Wednesday, August 26, 2020

Don’t Give Up - COP OUT 1, 2, 3

COP OUT 1-3 by Alan Lunsford

Some people go to great lengths to protect their pennies and Alan Lunsford has made it his mission toCOP OUT 1-3 Card help these people.  Through his Etsy shop, layerbylayerpuzzles, Alan offers fiendish devices that you can use to safely store your pennies.  Alan is so confident in his product that he actually sends them out with an entrapped penny and dares you to remove it.  These devices are called COP OUT 1, COP OUT 2, and maybe you can guess it, COP OUT 3.  All 3 are 3D printed with a dark green box with light grey sliders and sold together as a single set.  I like how Alan priced the puzzles with a nice round dollar figure and then added 3 cents to cover the pennies used.

I don’t normally like blind mazes but the COP OUT puzzles don’t leave you in the dark for too long.  Alan has done an excellent job of engineering each of them so that you don’t have to keep flailing in the dark. 


COP OUT 1On quick inspection, the case appears pretty solid, there is window with Abe Lincoln peering out, and 2 tabs that look like they can be pulled.  As you’re looking at the penny, it’s obvious that it won’t come out through the window.   However, on the side you can see a slot that is big enough for a penny to escape.  Now all you have to figure out is how to move the penny from the window to the exit.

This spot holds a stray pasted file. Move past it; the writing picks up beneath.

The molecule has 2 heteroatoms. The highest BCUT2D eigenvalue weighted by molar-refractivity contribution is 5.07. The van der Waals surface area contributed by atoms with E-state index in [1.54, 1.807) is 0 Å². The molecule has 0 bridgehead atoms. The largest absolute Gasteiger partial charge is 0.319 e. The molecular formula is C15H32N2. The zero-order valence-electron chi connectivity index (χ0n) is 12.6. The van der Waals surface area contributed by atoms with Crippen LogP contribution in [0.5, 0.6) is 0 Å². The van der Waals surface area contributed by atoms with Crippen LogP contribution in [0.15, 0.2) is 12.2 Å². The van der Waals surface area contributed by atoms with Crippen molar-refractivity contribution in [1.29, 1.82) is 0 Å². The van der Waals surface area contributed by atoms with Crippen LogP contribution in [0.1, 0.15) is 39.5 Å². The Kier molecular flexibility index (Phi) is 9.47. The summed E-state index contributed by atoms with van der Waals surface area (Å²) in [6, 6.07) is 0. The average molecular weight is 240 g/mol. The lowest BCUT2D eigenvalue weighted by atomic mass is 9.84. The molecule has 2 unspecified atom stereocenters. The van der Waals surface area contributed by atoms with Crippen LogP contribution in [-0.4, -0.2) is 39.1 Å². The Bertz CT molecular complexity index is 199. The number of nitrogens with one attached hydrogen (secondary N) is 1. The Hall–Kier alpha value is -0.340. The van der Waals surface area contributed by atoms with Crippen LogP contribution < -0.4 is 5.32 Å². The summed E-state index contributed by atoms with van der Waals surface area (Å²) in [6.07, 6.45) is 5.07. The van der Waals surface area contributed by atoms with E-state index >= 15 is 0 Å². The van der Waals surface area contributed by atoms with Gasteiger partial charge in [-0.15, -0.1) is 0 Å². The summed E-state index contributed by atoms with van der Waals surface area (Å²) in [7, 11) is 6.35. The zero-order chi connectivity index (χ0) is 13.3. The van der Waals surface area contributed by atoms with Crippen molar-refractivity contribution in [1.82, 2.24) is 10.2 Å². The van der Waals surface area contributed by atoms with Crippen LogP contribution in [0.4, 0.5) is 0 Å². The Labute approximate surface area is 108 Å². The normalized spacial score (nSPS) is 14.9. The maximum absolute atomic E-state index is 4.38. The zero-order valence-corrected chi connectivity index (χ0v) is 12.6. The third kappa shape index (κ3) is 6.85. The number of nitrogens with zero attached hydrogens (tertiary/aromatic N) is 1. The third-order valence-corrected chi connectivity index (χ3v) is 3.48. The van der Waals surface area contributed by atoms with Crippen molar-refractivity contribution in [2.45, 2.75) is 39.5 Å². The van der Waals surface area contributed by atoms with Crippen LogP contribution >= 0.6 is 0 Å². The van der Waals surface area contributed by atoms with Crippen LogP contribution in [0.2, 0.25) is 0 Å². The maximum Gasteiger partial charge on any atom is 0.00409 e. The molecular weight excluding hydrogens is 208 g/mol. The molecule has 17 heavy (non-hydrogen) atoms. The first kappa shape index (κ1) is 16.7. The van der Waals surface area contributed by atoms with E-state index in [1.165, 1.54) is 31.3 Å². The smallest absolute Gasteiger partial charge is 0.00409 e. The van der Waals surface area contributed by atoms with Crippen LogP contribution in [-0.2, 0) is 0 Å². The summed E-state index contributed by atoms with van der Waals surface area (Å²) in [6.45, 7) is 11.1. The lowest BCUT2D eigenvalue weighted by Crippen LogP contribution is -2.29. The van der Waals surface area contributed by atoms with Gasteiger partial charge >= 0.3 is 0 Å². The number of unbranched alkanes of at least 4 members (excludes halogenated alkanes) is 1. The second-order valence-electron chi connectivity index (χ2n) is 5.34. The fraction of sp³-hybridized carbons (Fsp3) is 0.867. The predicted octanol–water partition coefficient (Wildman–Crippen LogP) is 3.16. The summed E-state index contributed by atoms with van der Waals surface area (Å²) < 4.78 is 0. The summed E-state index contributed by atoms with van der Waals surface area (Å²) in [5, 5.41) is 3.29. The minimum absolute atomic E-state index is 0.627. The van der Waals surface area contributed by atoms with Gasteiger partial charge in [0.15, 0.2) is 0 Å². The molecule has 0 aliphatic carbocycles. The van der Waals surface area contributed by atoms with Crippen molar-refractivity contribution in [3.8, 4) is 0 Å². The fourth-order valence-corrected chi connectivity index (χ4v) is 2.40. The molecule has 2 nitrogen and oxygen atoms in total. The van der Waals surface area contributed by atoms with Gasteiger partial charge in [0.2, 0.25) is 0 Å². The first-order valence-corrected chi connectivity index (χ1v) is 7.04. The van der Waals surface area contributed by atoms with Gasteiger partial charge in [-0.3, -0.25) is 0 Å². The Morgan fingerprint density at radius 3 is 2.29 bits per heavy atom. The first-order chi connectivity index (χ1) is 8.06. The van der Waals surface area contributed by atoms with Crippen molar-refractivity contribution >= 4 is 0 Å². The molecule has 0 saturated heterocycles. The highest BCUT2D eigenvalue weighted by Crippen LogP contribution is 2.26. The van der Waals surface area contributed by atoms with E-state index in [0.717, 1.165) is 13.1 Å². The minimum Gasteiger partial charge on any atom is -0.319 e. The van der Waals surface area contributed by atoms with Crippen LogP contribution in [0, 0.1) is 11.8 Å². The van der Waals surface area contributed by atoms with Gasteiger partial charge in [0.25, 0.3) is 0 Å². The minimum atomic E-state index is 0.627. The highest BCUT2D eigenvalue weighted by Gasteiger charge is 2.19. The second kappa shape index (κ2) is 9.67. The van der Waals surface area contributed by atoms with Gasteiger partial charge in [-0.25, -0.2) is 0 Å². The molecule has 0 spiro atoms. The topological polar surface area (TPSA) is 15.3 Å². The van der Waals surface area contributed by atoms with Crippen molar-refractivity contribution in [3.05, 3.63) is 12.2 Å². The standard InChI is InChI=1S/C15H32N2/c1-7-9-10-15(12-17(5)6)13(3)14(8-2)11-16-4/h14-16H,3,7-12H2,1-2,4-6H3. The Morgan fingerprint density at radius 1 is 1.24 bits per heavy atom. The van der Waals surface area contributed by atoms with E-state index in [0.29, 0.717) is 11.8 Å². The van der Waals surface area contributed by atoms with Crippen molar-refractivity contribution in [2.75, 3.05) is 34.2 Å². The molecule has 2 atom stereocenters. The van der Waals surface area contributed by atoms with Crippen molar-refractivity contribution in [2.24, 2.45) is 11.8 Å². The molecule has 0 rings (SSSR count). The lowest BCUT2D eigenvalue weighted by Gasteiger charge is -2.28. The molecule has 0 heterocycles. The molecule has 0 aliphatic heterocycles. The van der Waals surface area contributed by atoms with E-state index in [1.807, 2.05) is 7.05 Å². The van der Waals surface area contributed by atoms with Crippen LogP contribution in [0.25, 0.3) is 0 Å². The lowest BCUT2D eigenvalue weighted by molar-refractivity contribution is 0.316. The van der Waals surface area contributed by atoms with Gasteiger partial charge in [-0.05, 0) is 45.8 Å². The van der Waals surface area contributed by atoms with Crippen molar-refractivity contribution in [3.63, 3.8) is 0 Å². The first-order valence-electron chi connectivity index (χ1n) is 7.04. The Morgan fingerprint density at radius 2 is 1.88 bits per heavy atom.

Given the size of the COP OUT box and the size of the penny, you quickly realize that there is a lot of space that can be exploited to confound the puzzler.  Add to that some moving parts and you have a recipe for a good time.

I don’t think that it’s much of a spoiler to mention that you will need to pull on the tabs.  After all, they arrive with a rubber band on them to keep them from being pulled out and putting the penny in play.  Pulling that first piece sets the penny in motion and the second move makes it disappear like a magic trick!  Now it’s a blind maze and you have to rely on audible clues to determine how you are progressing through the maze.

Eventually, the penny will pop out of the exit.  Yes, even if you randomly pull, flip, shake, spin, and take a hammer to it, the penny will eventually escape.  I dare you not to drop the penny.

The real trick to this puzzle is to figure out how the internal mechanism works so that you can release and reset the penny as efficiently as possible.  If you are like me, the first time that the penny is released, you will be saying to yourself, “how did that happen”.  It took me almost a dozen attempts before I had a solid understanding of what was going on to reliably solve and reset the puzzle.


Unlike COP OUT 1 where it’s easy to get the penny to disappear, ItCOP OUT 2 seems impossible to get the penny to go away in COP OUT 2.  Peering into the window you can get half of an idea of what you need to do.  I tried to take a lockpicking approach to solve this one and wasn’t too successful.  It would occasionally start to jam, but I made sure not to force it and completely jam the penny.  It was then that I realized that a significant clue was provided and with that flash of insight, I solved it immediately.  It’s a brilliant Aha moment.  Once you know how to solve this one, it is very easy to repeat both the solve and the reset.  Unlike COP OUT 1, you know immediately what is going on and you don’t have to do it multiple times to figure out how it works.